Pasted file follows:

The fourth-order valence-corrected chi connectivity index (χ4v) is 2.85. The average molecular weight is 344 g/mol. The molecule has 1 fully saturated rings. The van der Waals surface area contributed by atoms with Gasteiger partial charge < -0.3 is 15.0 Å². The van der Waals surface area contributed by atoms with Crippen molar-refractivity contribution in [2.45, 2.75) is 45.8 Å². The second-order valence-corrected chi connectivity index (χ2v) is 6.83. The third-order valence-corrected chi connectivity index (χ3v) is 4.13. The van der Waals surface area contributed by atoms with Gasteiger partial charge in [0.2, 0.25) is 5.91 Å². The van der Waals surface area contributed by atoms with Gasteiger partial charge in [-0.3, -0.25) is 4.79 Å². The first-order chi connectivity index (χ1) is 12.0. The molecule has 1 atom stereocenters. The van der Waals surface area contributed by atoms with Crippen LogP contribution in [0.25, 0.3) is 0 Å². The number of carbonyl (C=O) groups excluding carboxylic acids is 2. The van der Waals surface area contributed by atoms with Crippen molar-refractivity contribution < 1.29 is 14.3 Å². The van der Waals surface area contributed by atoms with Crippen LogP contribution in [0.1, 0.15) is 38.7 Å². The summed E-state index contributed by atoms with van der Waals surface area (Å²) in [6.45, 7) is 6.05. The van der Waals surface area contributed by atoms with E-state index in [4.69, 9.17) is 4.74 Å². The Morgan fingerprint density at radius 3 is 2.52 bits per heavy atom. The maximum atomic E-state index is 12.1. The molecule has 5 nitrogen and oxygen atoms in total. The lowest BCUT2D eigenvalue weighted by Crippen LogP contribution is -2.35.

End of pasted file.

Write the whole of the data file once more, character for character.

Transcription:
The fourth-order valence-corrected chi connectivity index (χ4v) is 2.85. The average molecular weight is 344 g/mol. The molecule has 1 fully saturated rings. The van der Waals surface area contributed by atoms with Gasteiger partial charge < -0.3 is 15.0 Å². The van der Waals surface area contributed by atoms with Crippen molar-refractivity contribution in [2.45, 2.75) is 45.8 Å². The second-order valence-corrected chi connectivity index (χ2v) is 6.83. The third-order valence-corrected chi connectivity index (χ3v) is 4.13. The van der Waals surface area contributed by atoms with Gasteiger partial charge in [0.2, 0.25) is 5.91 Å². The van der Waals surface area contributed by atoms with Gasteiger partial charge in [-0.3, -0.25) is 4.79 Å². The first-order chi connectivity index (χ1) is 12.0. The molecule has 1 atom stereocenters. The van der Waals surface area contributed by atoms with Crippen LogP contribution in [0.25, 0.3) is 0 Å². The number of carbonyl (C=O) groups excluding carboxylic acids is 2. The van der Waals surface area contributed by atoms with Crippen molar-refractivity contribution < 1.29 is 14.3 Å². The van der Waals surface area contributed by atoms with Crippen LogP contribution in [0.1, 0.15) is 38.7 Å². The summed E-state index contributed by atoms with van der Waals surface area (Å²) in [6.45, 7) is 6.05. The van der Waals surface area contributed by atoms with E-state index in [4.69, 9.17) is 4.74 Å². The Morgan fingerprint density at radius 3 is 2.52 bits per heavy atom. The maximum atomic E-state index is 12.1. The molecule has 5 nitrogen and oxygen atoms in total. The lowest BCUT2D eigenvalue weighted by Crippen LogP contribution is -2.35.